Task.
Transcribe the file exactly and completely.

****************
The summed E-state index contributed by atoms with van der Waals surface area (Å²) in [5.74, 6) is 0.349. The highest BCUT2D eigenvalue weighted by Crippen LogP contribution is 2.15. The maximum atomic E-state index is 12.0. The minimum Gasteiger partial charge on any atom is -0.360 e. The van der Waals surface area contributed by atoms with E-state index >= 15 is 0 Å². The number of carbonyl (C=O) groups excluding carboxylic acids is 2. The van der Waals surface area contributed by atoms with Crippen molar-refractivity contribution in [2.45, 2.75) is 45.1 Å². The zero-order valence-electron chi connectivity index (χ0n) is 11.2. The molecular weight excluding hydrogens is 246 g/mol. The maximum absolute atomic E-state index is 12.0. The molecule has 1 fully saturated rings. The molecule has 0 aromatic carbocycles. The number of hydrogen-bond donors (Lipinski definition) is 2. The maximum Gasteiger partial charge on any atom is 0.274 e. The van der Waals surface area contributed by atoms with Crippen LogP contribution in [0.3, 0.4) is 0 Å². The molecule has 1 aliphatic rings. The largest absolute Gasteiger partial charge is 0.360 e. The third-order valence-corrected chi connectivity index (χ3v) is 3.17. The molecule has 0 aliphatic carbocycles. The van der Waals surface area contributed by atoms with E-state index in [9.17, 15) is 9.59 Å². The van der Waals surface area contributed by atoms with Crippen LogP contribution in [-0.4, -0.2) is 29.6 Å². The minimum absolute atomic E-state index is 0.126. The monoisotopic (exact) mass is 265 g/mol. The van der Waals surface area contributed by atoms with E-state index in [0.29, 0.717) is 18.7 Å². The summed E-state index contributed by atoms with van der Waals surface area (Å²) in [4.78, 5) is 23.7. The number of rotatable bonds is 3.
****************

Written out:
The summed E-state index contributed by atoms with van der Waals surface area (Å²) in [5.74, 6) is 0.349. The highest BCUT2D eigenvalue weighted by Crippen LogP contribution is 2.15. The maximum atomic E-state index is 12.0. The minimum Gasteiger partial charge on any atom is -0.360 e. The van der Waals surface area contributed by atoms with E-state index >= 15 is 0 Å². The number of carbonyl (C=O) groups excluding carboxylic acids is 2. The van der Waals surface area contributed by atoms with Crippen molar-refractivity contribution in [2.45, 2.75) is 45.1 Å². The zero-order valence-electron chi connectivity index (χ0n) is 11.2. The molecular weight excluding hydrogens is 246 g/mol. The maximum absolute atomic E-state index is 12.0. The molecule has 1 fully saturated rings. The molecule has 0 aromatic carbocycles. The number of hydrogen-bond donors (Lipinski definition) is 2. The maximum Gasteiger partial charge on any atom is 0.274 e. The van der Waals surface area contributed by atoms with Crippen LogP contribution in [0.3, 0.4) is 0 Å². The molecule has 1 aliphatic rings. The largest absolute Gasteiger partial charge is 0.360 e. The third-order valence-corrected chi connectivity index (χ3v) is 3.17. The molecule has 0 aliphatic carbocycles. The van der Waals surface area contributed by atoms with E-state index in [9.17, 15) is 9.59 Å². The van der Waals surface area contributed by atoms with Crippen LogP contribution in [-0.4, -0.2) is 29.6 Å². The minimum absolute atomic E-state index is 0.126. The monoisotopic (exact) mass is 265 g/mol. The van der Waals surface area contributed by atoms with E-state index in [0.29, 0.717) is 18.7 Å². The summed E-state index contributed by atoms with van der Waals surface area (Å²) in [4.78, 5) is 23.7. The number of rotatable bonds is 3.